Manasser Arsic's gift to Fécamp abbey, confirmed in 1103, included Cogges church with its land; (fn. 15) architectural evidence suggests that the church existed by the third quarter of the 11th century. It probably began as a chapel within Eynsham minster parish, for in 1238 Eynsham abbey was receiving, 'from of old', the yearly crop of four demesne acres at Cogges in return for permitting burial there; (fn. 16) since the render, worth 6s. 8d. in 1270, came from the demesne rather than from the priory lands, the concession was presumably negotiated before 1103.
The church was closely associated with the adjoining priory, which may have shared it with the villagers; it was never formally appropriated, but simply remained in the hands of the monks and their successors, the provost and fellows of Eton.
(fn. 17) The early priests seem to have been merely chaplains appointed, after 1103, by the priors; a vicarage endowed in the 1220s lapsed. Eton College later appointed chaplains, sometimes called perpetual vicars and perpetual curates, but there was no endowment until 1695, following which the benefice became more clearly defined as a perpetual curacy; from the later 19th century the incumbents were often called vicars, but nominations to the perpetual curacy continued.
(fn. 18) In 1856 the bishop collated by lapse, but after consulting Eton College.
(fn. 19) About 1884 Eton conveyed the advowson to the incumbent James Payne, who presented his cousin, J. U. Payne, to whom he then gave the advowson. In 1909 it was conveyed to special trustees, who retained it in 1988.
The church was valued c1225 at £5,
(fn. 21) and at £8 in 1291.
(fn. 22) Its income came partly from glebe, not distinguished in practice from the priory manor, and partly from tithe. The tithes and oblations were valued at £12 13s. 4d. in 1387,
(fn. 23) and at only £3 16s. 8d. in 1429, when they were farmed out among three tenants.
(fn. 24) They were mostly collected in kind until inclosure, but in 1581 it was asserted that tithes from the rectory pasture called Flemingfield had been commuted to a modus of 3s. or 3s. 4d.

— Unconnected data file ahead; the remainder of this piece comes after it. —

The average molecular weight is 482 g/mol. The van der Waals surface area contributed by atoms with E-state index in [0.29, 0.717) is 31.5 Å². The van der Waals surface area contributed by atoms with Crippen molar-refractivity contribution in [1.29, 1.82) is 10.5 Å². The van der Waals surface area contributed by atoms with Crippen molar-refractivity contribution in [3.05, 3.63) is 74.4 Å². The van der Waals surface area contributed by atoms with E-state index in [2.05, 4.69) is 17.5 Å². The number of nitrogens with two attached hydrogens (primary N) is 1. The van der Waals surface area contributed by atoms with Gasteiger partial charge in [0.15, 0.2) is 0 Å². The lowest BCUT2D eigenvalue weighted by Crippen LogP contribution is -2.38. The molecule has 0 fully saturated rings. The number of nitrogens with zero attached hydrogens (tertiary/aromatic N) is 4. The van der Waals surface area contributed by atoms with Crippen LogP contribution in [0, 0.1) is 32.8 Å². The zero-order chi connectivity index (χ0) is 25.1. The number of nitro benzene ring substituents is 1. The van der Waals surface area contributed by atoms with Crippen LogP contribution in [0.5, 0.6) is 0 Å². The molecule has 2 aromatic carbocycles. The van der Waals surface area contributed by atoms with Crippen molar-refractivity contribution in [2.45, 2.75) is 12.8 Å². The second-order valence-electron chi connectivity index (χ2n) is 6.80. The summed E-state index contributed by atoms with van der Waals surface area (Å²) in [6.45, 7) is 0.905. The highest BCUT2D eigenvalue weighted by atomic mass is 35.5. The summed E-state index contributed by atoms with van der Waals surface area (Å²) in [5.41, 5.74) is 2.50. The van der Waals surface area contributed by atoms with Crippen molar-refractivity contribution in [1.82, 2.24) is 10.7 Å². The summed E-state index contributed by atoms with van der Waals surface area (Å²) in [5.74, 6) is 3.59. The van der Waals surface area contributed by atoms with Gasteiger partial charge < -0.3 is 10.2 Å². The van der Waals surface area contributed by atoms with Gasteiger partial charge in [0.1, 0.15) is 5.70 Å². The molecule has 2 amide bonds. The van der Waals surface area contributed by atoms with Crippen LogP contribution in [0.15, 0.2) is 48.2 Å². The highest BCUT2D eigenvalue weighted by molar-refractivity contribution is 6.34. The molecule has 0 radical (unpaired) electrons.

Henry, chaplain of Cogges, witnessed an agreement in 1220.
(fn. 26) Shortly afterwards Benedict of St. Edmund, chaplain, was instituted as perpetual vicar at the prior's presentation. He was to have the rents of 4 cottars, altar dues, small tithes, and the tithe of sheaves from 3 villein hides; the vicarage was to be worth £3 4s.
(fn. 27) When the next vicar, Herbert de Findon, was instituted in 1232-3, the bishop augmented his living with a house, 10 a. of arable, and 2 a. in the priory meadow. He was to serve in person, find a suitable clerk and altar lights, and pay synodals; other costs were to be borne by the prior, and the vicarage was to be worth £3 6s. 8d.
(fn. 28) Vicars were presented until 1260-1,
(fn. 29) but thereafter the vicarage seems to have lapsed and until 1402 only the institutions of new priors presented by the abbot of Fécamp were recorded.
(fn. 30) In 1303 the bishop rejected a presentation jointly to the priory and church, but later presentations were sometimes in that form.
In 1441 Cogges church passed with the priory manor to Eton College. Like the monks before them, Eton's tenants in the priory supported the parochial chaplain only informally.
(fn. 32) The first lease, in 1457, made the tenant responsible for presenting a chaplain and finding bread, wine, and wax for his use; if the bishop forced the college to endow a vicarage the tenancy was to be renegotiated.
(fn. 33) There may have been an attempt to create a vicarage in the early 16th century, since the curate c. 1520 was said to have formerly been vicar.
(fn. 34) In 1526 the college, as impropriator, was paying the cuarte £5 6s. 8s.
In 1636 the curate, James Parkinson, complained to Archbishop Laud that the vicarage should be worth £200 a year or more, but had been suppressed. Many curates had been provided only with a house and £10 a year, but Parkinson had not been given a house. Laud ordered Eton's tenant to pay an additional £8 a year to the curate.
(fn. 36) Parishioners in the late 17th century denied that there was a parsonage or a vicarage,
(fn. 37) but priory tenants seem thenceforth to have paid the curate a stipend of £20.
(fn. 38) William Blake (d. 1695) left £10 a year to be paid by the owners of Cogges manor house to a minister, who should catechize the children of Cogges and Newland schools every Sunday in Lent and on Lady Day and have 15s. a year from Blake's estate in Alvescot if he preached a New Year sermon.
(fn. 39) In 1792 the benefice was augmented by £200 from Queen Anne's Bounty.
(fn. 40) In 1812 the provost and fellows increased the curate's stipend by £15; the Bounty Office granted £200 to meet the benefaction, and in 1817 gave a further augmentation of £200.